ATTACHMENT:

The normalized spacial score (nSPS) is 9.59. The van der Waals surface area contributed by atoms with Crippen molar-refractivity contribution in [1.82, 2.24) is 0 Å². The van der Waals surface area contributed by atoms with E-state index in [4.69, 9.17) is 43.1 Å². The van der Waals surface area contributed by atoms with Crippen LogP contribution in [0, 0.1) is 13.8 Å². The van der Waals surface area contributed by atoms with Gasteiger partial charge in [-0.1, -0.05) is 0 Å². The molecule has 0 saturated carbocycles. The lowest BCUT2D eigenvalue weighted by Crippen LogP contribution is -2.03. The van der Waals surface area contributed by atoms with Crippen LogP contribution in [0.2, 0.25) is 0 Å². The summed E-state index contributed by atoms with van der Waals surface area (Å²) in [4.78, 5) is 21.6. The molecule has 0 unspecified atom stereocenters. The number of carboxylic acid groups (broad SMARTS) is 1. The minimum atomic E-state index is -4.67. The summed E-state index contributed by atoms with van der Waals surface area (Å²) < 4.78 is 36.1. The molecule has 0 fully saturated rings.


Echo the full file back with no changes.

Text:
The normalized spacial score (nSPS) is 9.59. The van der Waals surface area contributed by atoms with Crippen molar-refractivity contribution in [1.82, 2.24) is 0 Å². The van der Waals surface area contributed by atoms with E-state index in [4.69, 9.17) is 43.1 Å². The van der Waals surface area contributed by atoms with Crippen LogP contribution in [0, 0.1) is 13.8 Å². The van der Waals surface area contributed by atoms with Gasteiger partial charge in [-0.1, -0.05) is 0 Å². The molecule has 0 saturated carbocycles. The lowest BCUT2D eigenvalue weighted by Crippen LogP contribution is -2.03. The van der Waals surface area contributed by atoms with Crippen LogP contribution in [0.2, 0.25) is 0 Å². The summed E-state index contributed by atoms with van der Waals surface area (Å²) in [4.78, 5) is 21.6. The molecule has 0 unspecified atom stereocenters. The number of carboxylic acid groups (broad SMARTS) is 1. The minimum atomic E-state index is -4.67. The summed E-state index contributed by atoms with van der Waals surface area (Å²) < 4.78 is 36.1. The molecule has 0 fully saturated rings.